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brigand

[brig-uh nd] /ˈbrɪg ənd/
noun
1.
a bandit, especially one of a band of robbers in mountain or forest regions.
Origin
1350-1400
1350-1400; variant of Middle English briga(u)nt < Middle French brigand < Old Italian brigante companion, member of an armed company, equivalent to brig(are) to treat, deal (with), make war (derivative of briga trouble, strife; of uncertain origin) + -ante -ant
Related forms
brigandage, noun
brigandish, adjective
brigandishly, adverb
Synonyms
outlaw, highwayman, desperado, cutthroat.
Dictionary.com Unabridged
Based on the Random House Dictionary, © Random House, Inc. 2014.
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British Dictionary definitions for more brigandish

brigand

/ˈbrɪɡənd/
noun
1.
a bandit or plunderer, esp a member of a gang operating in mountainous areas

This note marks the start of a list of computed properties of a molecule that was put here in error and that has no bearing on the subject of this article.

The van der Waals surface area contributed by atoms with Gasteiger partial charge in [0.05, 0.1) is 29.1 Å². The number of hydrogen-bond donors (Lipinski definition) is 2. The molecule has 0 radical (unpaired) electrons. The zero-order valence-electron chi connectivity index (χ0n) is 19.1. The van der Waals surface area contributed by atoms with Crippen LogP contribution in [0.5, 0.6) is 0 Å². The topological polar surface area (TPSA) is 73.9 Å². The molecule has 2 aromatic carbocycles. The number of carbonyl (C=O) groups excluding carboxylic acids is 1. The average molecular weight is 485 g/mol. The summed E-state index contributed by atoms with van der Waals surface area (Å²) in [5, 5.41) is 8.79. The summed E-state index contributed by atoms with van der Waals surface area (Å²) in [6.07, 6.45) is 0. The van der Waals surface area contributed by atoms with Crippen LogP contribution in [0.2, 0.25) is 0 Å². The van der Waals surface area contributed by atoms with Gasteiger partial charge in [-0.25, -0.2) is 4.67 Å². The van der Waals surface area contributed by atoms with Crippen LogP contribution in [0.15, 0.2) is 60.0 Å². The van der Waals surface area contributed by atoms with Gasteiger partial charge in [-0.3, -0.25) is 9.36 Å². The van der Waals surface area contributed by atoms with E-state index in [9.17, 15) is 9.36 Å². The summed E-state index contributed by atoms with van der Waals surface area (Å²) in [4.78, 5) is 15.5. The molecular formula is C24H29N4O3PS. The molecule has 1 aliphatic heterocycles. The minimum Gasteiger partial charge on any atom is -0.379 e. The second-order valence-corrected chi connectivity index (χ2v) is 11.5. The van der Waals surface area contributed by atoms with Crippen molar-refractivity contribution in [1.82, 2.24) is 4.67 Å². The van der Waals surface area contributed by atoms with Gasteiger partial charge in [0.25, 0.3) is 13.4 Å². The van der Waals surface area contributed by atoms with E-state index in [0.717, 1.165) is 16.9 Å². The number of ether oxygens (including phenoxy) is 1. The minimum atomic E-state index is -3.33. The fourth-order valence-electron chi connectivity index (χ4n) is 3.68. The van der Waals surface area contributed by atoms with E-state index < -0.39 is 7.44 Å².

Derived Forms
brigandage, brigandry, noun
Word Origin
C14: from Old French, from Old Italian brigante fighter, from brigare to fight, from briga strife, of Celtic origin
Collins English Dictionary - Complete & Unabridged 2012 Digital Edition
© William Collins Sons & Co. Ltd. 1979, 1986 © HarperCollins
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Word Origin and History for more brigandish
brigand
c.1400, "lightly armed foot soldier," from O.Fr. brigand (14c.), from It. brigante "trooper, skirmisher, foot soldier," from brigare (see brigade). Sense of "one who lives by pillaging" is from early 15c., reflecting the lack of distinction between professional mercenary armies and armed, organized criminals.
Online Etymology Dictionary, © 2010 Douglas Harper
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